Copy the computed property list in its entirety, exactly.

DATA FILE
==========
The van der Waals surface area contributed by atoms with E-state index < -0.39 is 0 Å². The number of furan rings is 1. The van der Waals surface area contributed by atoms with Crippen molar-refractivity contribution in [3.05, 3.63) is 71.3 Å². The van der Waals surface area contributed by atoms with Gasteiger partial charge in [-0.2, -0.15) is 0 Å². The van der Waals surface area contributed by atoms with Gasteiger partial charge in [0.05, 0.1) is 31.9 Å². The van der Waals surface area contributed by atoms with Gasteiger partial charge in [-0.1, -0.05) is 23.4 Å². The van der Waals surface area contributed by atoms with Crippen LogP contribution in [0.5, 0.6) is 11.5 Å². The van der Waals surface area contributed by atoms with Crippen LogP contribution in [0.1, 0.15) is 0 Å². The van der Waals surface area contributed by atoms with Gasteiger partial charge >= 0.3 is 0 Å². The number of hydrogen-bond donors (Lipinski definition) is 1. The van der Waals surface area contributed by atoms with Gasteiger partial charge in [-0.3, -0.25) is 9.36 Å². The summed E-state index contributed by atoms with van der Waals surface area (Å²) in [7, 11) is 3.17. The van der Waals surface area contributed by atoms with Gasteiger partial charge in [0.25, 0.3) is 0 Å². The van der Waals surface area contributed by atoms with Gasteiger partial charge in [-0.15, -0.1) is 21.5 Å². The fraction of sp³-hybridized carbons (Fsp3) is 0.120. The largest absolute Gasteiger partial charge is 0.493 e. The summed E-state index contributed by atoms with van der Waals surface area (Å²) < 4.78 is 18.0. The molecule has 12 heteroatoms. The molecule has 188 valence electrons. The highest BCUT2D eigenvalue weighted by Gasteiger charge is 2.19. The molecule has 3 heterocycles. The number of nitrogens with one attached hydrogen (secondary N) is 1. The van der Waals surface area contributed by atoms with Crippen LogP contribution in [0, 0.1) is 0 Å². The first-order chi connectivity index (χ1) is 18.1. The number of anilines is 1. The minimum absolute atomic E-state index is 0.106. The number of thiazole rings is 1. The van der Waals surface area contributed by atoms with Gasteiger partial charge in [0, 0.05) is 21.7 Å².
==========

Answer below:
The van der Waals surface area contributed by atoms with E-state index < -0.39 is 0 Å². The number of furan rings is 1. The van der Waals surface area contributed by atoms with Crippen molar-refractivity contribution in [3.05, 3.63) is 71.3 Å². The van der Waals surface area contributed by atoms with Gasteiger partial charge in [-0.2, -0.15) is 0 Å². The van der Waals surface area contributed by atoms with Gasteiger partial charge in [0.05, 0.1) is 31.9 Å². The van der Waals surface area contributed by atoms with Gasteiger partial charge in [-0.1, -0.05) is 23.4 Å². The van der Waals surface area contributed by atoms with Crippen LogP contribution in [0.5, 0.6) is 11.5 Å². The van der Waals surface area contributed by atoms with Crippen LogP contribution in [0.1, 0.15) is 0 Å². The van der Waals surface area contributed by atoms with Gasteiger partial charge >= 0.3 is 0 Å². The number of hydrogen-bond donors (Lipinski definition) is 1. The van der Waals surface area contributed by atoms with Gasteiger partial charge in [-0.3, -0.25) is 9.36 Å². The summed E-state index contributed by atoms with van der Waals surface area (Å²) in [7, 11) is 3.17. The van der Waals surface area contributed by atoms with Gasteiger partial charge in [0.25, 0.3) is 0 Å². The van der Waals surface area contributed by atoms with Gasteiger partial charge in [-0.15, -0.1) is 21.5 Å². The fraction of sp³-hybridized carbons (Fsp3) is 0.120. The largest absolute Gasteiger partial charge is 0.493 e. The summed E-state index contributed by atoms with van der Waals surface area (Å²) < 4.78 is 18.0. The molecule has 12 heteroatoms. The molecule has 188 valence electrons. The highest BCUT2D eigenvalue weighted by Gasteiger charge is 2.19. The molecule has 3 heterocycles. The number of nitrogens with one attached hydrogen (secondary N) is 1. The van der Waals surface area contributed by atoms with Crippen LogP contribution in [0, 0.1) is 0 Å². The first-order chi connectivity index (χ1) is 18.1. The number of anilines is 1. The minimum absolute atomic E-state index is 0.106. The number of thiazole rings is 1. The van der Waals surface area contributed by atoms with Gasteiger partial charge in [0, 0.05) is 21.7 Å².